List the state(s)* where the institution determined that program curriculum meets the state educational requirements for a license or credential 

COLUMN A – V.H.4.(i)a

List the state(s)* where the institution determined that program curriculum does notmeet the state educational requirements for a license or credential 

COLUMN B – V.H.4.(i)b

List the state(s)* where the institution has not determinedwhether its curriculum meets the state educational requirements for a license or credential 

COLUMN C – V.H.4.(i)c

Paramedic Program (Certificate of Completion)

AZ, CA

AZ, CA

N/A

AL, AK, American Samoa, AR, CO, CT, DE, FL, GA, Guam, HI, ID, IL, IA, KS, KY, LA, ME, MA, MI, MN, MS, MO, MT, NE, NV, NH, NJ, NM, NY, NC, ND, N. Marianas Island, OH, OK, OR, PA, PR, RI, SC, SD, TN, TX, UT, VT, Virgin Islands, WA, WV, WI, WY

Lifework Education Catalog

Staff

Administrative Staff

Andrew Johnston – Regional Director

Andrea Johnston – Director of Student Services

Sandy Andersen – Office Administrator

Education Staff

Julie Augenstein, MD – Medical Director

Faculty

Chris Reynolds

Joseph Au

Corey Usher

Technical Standards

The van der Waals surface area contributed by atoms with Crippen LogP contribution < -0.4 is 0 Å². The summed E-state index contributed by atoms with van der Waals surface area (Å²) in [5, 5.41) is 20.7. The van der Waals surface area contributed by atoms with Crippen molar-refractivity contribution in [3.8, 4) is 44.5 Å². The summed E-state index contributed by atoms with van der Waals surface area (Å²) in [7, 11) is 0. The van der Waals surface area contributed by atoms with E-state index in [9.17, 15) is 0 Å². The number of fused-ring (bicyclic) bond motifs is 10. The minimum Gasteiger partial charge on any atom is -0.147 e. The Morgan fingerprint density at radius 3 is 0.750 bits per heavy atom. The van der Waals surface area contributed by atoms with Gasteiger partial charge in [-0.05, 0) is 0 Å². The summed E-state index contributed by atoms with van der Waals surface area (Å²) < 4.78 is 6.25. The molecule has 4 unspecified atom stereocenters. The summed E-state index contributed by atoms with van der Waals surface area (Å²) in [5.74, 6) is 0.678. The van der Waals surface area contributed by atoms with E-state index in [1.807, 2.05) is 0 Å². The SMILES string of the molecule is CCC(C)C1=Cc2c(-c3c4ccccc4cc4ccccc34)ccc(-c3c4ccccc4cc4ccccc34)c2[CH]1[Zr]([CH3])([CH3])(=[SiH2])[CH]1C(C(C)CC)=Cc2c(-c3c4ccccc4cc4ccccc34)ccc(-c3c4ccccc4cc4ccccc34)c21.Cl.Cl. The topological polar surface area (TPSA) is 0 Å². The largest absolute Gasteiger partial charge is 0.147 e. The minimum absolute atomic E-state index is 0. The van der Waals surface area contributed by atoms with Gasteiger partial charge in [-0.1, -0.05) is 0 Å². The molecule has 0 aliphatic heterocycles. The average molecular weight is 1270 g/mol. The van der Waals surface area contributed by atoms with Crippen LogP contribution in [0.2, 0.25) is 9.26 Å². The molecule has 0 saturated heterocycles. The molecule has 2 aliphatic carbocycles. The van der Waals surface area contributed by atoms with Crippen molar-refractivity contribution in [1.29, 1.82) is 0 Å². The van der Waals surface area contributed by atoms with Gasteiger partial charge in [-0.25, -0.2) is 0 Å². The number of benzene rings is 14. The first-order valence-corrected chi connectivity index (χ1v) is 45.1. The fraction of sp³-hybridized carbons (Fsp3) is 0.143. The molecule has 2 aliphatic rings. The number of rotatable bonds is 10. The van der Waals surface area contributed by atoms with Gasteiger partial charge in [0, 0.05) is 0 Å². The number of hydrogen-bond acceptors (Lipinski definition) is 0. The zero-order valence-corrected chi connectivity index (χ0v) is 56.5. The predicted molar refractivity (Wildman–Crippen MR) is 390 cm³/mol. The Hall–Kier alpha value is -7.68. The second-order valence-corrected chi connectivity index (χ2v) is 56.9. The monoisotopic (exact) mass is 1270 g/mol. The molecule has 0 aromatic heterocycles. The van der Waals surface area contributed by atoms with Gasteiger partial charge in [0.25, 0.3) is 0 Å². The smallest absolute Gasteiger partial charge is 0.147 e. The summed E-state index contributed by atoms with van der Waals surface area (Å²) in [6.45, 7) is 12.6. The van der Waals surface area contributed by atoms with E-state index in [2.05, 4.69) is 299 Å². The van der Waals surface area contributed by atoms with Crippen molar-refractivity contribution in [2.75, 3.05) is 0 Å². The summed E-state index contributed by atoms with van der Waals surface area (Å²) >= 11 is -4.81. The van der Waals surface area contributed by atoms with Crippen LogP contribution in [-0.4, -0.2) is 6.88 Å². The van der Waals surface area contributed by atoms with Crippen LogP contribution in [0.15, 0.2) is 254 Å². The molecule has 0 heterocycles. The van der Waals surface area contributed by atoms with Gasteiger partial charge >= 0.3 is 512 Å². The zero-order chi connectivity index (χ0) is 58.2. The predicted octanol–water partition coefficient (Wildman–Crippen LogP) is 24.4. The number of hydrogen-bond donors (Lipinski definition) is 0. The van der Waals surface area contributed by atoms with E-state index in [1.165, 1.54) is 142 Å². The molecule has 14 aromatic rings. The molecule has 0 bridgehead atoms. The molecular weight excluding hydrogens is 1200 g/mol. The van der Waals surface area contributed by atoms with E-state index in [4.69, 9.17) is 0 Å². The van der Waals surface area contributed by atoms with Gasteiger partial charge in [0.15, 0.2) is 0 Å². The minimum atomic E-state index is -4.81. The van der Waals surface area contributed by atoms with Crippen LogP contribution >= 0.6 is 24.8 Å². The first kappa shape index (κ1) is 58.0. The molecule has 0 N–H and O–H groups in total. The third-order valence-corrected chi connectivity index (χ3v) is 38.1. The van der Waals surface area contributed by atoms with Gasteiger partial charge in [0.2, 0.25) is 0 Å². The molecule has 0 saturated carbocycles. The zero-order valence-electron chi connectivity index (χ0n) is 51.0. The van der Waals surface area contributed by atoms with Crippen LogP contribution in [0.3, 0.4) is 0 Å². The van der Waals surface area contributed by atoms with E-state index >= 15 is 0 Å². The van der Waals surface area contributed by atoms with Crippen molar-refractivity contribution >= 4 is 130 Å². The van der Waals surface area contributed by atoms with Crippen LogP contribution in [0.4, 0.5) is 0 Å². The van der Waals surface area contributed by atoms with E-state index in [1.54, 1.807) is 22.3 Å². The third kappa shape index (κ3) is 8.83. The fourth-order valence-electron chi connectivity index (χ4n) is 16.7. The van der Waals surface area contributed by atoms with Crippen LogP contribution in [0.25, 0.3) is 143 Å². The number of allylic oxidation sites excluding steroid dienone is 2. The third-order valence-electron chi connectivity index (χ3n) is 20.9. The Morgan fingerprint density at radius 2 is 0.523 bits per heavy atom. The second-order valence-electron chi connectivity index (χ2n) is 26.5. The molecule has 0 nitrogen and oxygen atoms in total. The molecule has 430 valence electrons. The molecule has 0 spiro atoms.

Paramedic Functional Job Analysis/Technical Standards

Paramedic Characteristics

The Paramedic must be a confident leader who can accept the challenge and high degree of responsibility entailed in the position. The Paramedic must have excellent judgement and be able to prioritize decisions and act quickly in the best interest of the patient, must be self-disciplined, able to develop patient rapport, interview hostile patients, maintain safe distance, and recognize and utilize communication unique to diverse multicultural groups and ages within those groups. Must be able to function independently at optimum level in a non-structured environment that is constantly changing.

Even though the Paramedic is generally part of a two-person team generally working with a lower skill and knowledge level Basic EMT, it is the Paramedic who is held responsible for safe and therapeutic administration of drugs including narcotics. Therefore, the Paramedic must not only be knowledge about medications but must be able to apply this knowledge in a practical sense. Knowledge and practical application of medications include thoroughly knowing and understanding the general properties of all types of drugs including analgesics, anesthetics, anti-anxiety drugs, sedatives and hypnotics, anti-convulsants, central nervous stimulants, psychotherapeutics which include antidepressants, and other anti-psychotics, anticholerginics, cholergenics, muscle relaxants, anti-dysrythmics, anti-hypertensives, anticoagulants, diuretics, bronchodilators, opthalmics, pituitary drugs, gastro-intestinal drugs, hormones, antibiotics, antifungals, antiinflammatories, serums, vaccines, anti-parasitics, and others.